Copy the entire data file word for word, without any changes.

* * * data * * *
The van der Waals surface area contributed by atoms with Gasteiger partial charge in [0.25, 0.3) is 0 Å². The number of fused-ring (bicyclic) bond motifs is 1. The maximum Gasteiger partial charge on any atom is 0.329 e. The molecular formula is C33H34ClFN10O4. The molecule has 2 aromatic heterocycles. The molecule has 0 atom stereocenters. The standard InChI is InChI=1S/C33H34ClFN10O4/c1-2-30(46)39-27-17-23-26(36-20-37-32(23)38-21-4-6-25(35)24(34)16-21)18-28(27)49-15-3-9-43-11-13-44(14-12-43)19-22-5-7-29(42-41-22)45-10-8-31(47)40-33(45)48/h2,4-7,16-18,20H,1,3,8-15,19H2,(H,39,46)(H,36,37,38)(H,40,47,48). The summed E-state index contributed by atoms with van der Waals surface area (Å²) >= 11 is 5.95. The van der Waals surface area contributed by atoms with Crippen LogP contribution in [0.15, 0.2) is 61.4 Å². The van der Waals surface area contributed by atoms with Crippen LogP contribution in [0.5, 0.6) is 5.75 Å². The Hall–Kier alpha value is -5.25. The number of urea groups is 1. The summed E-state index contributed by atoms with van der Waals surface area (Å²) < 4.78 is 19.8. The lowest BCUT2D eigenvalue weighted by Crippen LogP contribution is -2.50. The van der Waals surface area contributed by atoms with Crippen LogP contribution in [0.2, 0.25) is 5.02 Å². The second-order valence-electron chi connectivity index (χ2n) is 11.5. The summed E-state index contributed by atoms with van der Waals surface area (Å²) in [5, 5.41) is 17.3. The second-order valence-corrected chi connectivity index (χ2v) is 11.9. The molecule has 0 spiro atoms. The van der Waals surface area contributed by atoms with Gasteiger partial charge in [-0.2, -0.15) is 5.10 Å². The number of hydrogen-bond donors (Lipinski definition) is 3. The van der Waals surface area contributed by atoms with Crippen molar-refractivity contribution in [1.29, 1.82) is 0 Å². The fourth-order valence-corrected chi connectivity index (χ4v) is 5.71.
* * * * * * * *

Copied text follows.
The van der Waals surface area contributed by atoms with Gasteiger partial charge in [0.25, 0.3) is 0 Å². The number of fused-ring (bicyclic) bond motifs is 1. The maximum Gasteiger partial charge on any atom is 0.329 e. The molecular formula is C33H34ClFN10O4. The molecule has 2 aromatic heterocycles. The molecule has 0 atom stereocenters. The standard InChI is InChI=1S/C33H34ClFN10O4/c1-2-30(46)39-27-17-23-26(36-20-37-32(23)38-21-4-6-25(35)24(34)16-21)18-28(27)49-15-3-9-43-11-13-44(14-12-43)19-22-5-7-29(42-41-22)45-10-8-31(47)40-33(45)48/h2,4-7,16-18,20H,1,3,8-15,19H2,(H,39,46)(H,36,37,38)(H,40,47,48). The summed E-state index contributed by atoms with van der Waals surface area (Å²) >= 11 is 5.95. The van der Waals surface area contributed by atoms with Crippen LogP contribution in [0.15, 0.2) is 61.4 Å². The van der Waals surface area contributed by atoms with Crippen LogP contribution in [0.5, 0.6) is 5.75 Å². The Hall–Kier alpha value is -5.25. The number of urea groups is 1. The summed E-state index contributed by atoms with van der Waals surface area (Å²) < 4.78 is 19.8. The lowest BCUT2D eigenvalue weighted by Crippen LogP contribution is -2.50. The van der Waals surface area contributed by atoms with Crippen LogP contribution in [0.2, 0.25) is 5.02 Å². The second-order valence-electron chi connectivity index (χ2n) is 11.5. The summed E-state index contributed by atoms with van der Waals surface area (Å²) in [5, 5.41) is 17.3. The second-order valence-corrected chi connectivity index (χ2v) is 11.9. The molecule has 0 spiro atoms. The van der Waals surface area contributed by atoms with Gasteiger partial charge in [-0.2, -0.15) is 5.10 Å². The number of hydrogen-bond donors (Lipinski definition) is 3. The van der Waals surface area contributed by atoms with Crippen molar-refractivity contribution in [1.29, 1.82) is 0 Å². The fourth-order valence-corrected chi connectivity index (χ4v) is 5.71.